Arch enemies united in song; Emma Johnson talks to ABC front man Martin Fry about the pop pairing that was unimaginable in the 1980s.



Byline: Emma Johnson


WHEN Robbie Williams was on the hunt for an opening act for his mammoth 2001 stadium tour he didn't bother with wannabes or budding boybands.


Instead the entertainer turned to a showman of yesteryear he knew could deliver - Martin Fry the flamboyant front man of 80s pop purveyors ABC.


It was inspired casting. Fry of the blond flick and gold lame suit must have cut quite a formidable figure, more than a match for young Robbie and his Freddie Mercury-esque posturing.


So what if the screaming fans would not even have been born when ABC was riding high in the charts with such pieces of shameless pop music as Poison Arrow and The Look of Love?


The audiences lapped up Martin's energy and charisma and a star was re-born. ``Robbie could have had dogs playing football for his opening act but he chose us, '' Martin said at the time. ``It was great playing to this audience who did not know us but who were so receptive. ''


The Robbie gigs were the biggest concerts ABC had ever done and a fitting way to celebrate the group's 20 years in the music industry albeit Martin is now the only original member.


Formed in 1981 ABC's earliest incarnation featured Manchester-born Martin and guitarist Mark White and saxophonist Stephen Singleton along with Mark Lickley on bass and drummer David Palmer.


While the group's first track that year Tears Are Not Enough which just made the Top 20 hardly set the music world alight by the time 1982 had breathed its last the group had become one of the UK's most successful pop acts.


Three top 10 singles back to back - the forceful Poison Arrow, the moving All of My Heart and national treasure The Look of Love cemented ABC's reputation for crafting catchy, poignant lyrics and bouncy tunes.


The group's debut album The Lexicon of Love produced by master studio man Trevor Horn reached number one and made the US Top 30.


Sadly such high-flying success would be fleeting for ABC, no follow-up release created the same buzz and in 1986 when Martin was forced to take time out of music after being diagnosed with Hodgkins' Disease observers expected the group to take to the sidelines permanently.


The rough patch was interrupted in 1987 when the classic When Smokey Sings went top five but by the mid-1990s ABC's heyday had passed.


With various line-ups Martin continued to release tracks as ABC then the nostalgia bandwagon came beating down the group's door in the late 1990s. Suddenly the 80s were fashionable again and everyone from The Human League to Howard Jones was back on tour.


Martin, who had been writing and releasing music throughout the intervening period admits he hesitated at first about getting involved - having once said: ``I respect the past I don't live there. ''


``I was apprehensive originally, '' he says. ``Then I was in LA around that time and I remember hearing Tainted Love played on the radio and I thought - there is definitely something going on here people. ''


Soon ABC was hitting the road as part of a huge stadium tour alongside other '80s greats The Human League and Culture Club. Sharing the limelight with his former chart rivals took Martin some getting used to.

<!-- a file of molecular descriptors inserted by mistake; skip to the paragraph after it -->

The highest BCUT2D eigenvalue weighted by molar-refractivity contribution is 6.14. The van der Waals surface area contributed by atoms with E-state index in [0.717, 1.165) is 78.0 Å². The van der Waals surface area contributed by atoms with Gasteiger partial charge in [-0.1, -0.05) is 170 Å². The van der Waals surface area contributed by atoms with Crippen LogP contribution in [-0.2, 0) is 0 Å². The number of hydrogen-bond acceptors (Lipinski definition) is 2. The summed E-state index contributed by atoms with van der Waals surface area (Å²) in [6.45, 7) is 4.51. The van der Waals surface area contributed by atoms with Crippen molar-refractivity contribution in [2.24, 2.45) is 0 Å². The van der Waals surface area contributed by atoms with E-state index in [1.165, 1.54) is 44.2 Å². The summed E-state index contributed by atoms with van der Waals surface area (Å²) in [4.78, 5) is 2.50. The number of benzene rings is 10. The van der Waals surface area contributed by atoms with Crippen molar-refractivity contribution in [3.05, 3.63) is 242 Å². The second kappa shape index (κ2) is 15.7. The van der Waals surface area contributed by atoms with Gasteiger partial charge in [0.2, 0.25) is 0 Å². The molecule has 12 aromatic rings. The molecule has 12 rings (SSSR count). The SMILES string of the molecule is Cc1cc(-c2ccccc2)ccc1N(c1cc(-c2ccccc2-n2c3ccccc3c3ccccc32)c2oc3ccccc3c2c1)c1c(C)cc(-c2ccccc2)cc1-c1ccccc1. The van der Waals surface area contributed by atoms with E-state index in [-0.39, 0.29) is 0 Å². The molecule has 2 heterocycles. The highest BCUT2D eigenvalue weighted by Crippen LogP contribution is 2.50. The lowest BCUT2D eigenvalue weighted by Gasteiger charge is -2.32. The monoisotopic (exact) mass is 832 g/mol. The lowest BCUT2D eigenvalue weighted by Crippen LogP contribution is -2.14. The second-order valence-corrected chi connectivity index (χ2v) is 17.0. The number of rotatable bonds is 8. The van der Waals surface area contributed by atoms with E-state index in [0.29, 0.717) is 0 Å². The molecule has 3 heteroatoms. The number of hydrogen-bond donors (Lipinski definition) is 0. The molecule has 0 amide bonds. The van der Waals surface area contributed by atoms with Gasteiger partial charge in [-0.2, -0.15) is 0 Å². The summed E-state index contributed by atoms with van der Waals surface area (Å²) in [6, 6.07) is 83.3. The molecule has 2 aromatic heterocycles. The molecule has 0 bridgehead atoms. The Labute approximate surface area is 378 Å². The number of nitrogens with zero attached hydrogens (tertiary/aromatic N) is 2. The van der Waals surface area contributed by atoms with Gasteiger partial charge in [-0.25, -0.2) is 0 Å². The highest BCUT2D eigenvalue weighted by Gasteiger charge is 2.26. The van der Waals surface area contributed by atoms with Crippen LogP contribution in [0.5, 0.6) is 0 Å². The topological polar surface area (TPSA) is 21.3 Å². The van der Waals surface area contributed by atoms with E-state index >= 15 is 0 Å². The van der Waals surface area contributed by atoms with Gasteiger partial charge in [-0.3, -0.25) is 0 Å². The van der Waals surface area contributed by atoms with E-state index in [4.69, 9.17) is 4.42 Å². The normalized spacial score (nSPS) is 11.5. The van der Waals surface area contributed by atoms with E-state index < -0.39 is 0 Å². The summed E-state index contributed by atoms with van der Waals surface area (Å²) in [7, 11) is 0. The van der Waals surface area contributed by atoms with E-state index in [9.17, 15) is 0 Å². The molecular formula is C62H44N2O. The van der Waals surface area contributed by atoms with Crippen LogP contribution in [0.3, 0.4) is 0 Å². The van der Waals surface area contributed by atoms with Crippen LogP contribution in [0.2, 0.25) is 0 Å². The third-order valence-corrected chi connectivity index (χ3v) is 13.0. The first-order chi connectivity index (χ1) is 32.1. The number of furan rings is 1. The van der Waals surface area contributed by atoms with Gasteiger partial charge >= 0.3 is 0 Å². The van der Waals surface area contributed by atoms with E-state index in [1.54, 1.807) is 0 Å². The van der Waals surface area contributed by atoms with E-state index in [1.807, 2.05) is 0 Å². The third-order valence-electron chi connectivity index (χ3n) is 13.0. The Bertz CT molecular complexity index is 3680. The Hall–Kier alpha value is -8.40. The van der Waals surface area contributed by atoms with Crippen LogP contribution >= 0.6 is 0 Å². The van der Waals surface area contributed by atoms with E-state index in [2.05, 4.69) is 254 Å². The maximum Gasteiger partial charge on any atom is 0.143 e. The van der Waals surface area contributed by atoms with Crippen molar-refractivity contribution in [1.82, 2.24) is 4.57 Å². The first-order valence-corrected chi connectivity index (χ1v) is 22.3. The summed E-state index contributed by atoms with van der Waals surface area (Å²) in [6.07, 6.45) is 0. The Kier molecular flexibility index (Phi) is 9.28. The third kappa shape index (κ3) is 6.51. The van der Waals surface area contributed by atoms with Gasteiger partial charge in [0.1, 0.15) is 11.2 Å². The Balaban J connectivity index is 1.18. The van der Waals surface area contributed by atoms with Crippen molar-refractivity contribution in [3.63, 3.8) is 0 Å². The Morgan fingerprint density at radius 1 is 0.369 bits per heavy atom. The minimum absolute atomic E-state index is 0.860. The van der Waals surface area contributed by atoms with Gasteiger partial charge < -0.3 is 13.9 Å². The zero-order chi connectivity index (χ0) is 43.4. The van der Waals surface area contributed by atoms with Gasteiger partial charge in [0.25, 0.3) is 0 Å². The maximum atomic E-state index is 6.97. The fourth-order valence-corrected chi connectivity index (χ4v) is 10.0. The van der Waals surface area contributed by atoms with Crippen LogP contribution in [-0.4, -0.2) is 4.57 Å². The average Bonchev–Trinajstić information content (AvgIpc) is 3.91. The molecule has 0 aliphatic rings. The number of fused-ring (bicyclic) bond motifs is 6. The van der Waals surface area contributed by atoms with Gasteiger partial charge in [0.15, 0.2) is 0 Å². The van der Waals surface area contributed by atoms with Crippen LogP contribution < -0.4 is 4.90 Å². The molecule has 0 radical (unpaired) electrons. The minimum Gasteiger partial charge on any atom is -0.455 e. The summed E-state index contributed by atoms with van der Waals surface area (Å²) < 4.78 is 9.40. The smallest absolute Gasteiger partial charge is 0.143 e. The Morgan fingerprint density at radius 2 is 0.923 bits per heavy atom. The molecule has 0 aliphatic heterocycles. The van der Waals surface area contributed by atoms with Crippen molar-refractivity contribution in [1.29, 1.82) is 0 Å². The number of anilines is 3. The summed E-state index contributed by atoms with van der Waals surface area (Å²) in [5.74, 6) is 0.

``Everybody hated each other in the 80s, '' says Martin, now 46. ``We were saying to each other this would never have happened back then. We would never have dreamed that we would even be speaking to each other never mind touring together. ''


The three bands played sellout gigs to 100, 000+ size audiences filled with old devotees and brand new fans drawn by the 80s revival.


``The 80s is massive right now, '' says Martin of the phenomenon, ``Why does everyone know the words to Don't You Want Me Baby? And there's that Stevie Winwood track. ''


Martin is referring to Valerie Winwood's 1982 anthem which, courtesy of a little remixing by dance music DJ Eric Prydz (and a new title Call on Me), became one of the biggest-selling records of 2004.


The song is just one of dozens to have been pillaged from the era by dance music producers lately although ABC's back catalogue to date remains untouched.


``I was asked about five or six years ago to go out to Ibiza and look at the dance scene there, '' says Martin. ``But I'm just not into the whole club scene.


I have been tempted (to have songs remixed) but it's nicer to me to be getting up on stage and re-creating tracks there. And I'm interested in releasing new stuff. ''


Martin will of course be re-creating the ``old stuff'' next month when he sets off on a huge UK tour with Tony Hadley.


``We were arch rivals you know, '' he laughs at the irony of the pairing.


``Really, '' he insists, ``Tony Hadley was my nemesis - Spandau Ballet were the Arsenal to my Man United. ''


The competition persists but these days Martin, who actually duets on some numbers with Tony in the shows, says it is all good-natured.


``We try to out-sing each other. When Tony sings True I'm there thinking I've got to beat that and I throw down Poison Arrow. ''


Anyone planning to take in the Liverpool leg of the pair's tour can expect plenty of the famous Fry flamboyance but Martin is keeping fans guessing as to whether that infamous gold lame suit will get another outing.


``I don't know if it is going to come out on this tour or not - I have had that suit for quite a few years now, '' he teases. ``I think I am going to go for something along a three amigos theme this time.


``No, the gold suit will probably have to come out. Whenever I get it out of the suitcase I can see Tony gets a bit tetchy!''


p MARTIN FRY vs Tony Hadley at the Liverpool Philharmonic Hall, February 27